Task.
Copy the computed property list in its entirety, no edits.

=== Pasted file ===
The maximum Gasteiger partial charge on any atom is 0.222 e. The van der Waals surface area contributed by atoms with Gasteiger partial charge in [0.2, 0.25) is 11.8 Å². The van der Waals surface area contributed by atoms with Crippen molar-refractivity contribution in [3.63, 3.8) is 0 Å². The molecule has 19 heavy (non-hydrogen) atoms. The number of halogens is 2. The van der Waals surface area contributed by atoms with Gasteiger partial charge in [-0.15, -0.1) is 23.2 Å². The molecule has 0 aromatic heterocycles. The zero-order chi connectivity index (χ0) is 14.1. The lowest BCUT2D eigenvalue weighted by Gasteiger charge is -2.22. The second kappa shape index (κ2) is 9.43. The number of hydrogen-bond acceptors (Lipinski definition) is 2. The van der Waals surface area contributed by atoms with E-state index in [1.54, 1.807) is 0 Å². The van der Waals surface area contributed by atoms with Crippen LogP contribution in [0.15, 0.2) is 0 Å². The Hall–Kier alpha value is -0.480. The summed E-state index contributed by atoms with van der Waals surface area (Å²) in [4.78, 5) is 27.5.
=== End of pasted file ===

The maximum Gasteiger partial charge on any atom is 0.222 e. The van der Waals surface area contributed by atoms with Gasteiger partial charge in [0.2, 0.25) is 11.8 Å². The van der Waals surface area contributed by atoms with Crippen molar-refractivity contribution in [3.63, 3.8) is 0 Å². The molecule has 19 heavy (non-hydrogen) atoms. The number of halogens is 2. The van der Waals surface area contributed by atoms with Gasteiger partial charge in [-0.15, -0.1) is 23.2 Å². The molecule has 0 aromatic heterocycles. The zero-order chi connectivity index (χ0) is 14.1. The lowest BCUT2D eigenvalue weighted by Gasteiger charge is -2.22. The second kappa shape index (κ2) is 9.43. The number of hydrogen-bond acceptors (Lipinski definition) is 2. The van der Waals surface area contributed by atoms with E-state index in [1.54, 1.807) is 0 Å². The van der Waals surface area contributed by atoms with Crippen LogP contribution in [0.15, 0.2) is 0 Å². The Hall–Kier alpha value is -0.480. The summed E-state index contributed by atoms with van der Waals surface area (Å²) in [4.78, 5) is 27.5.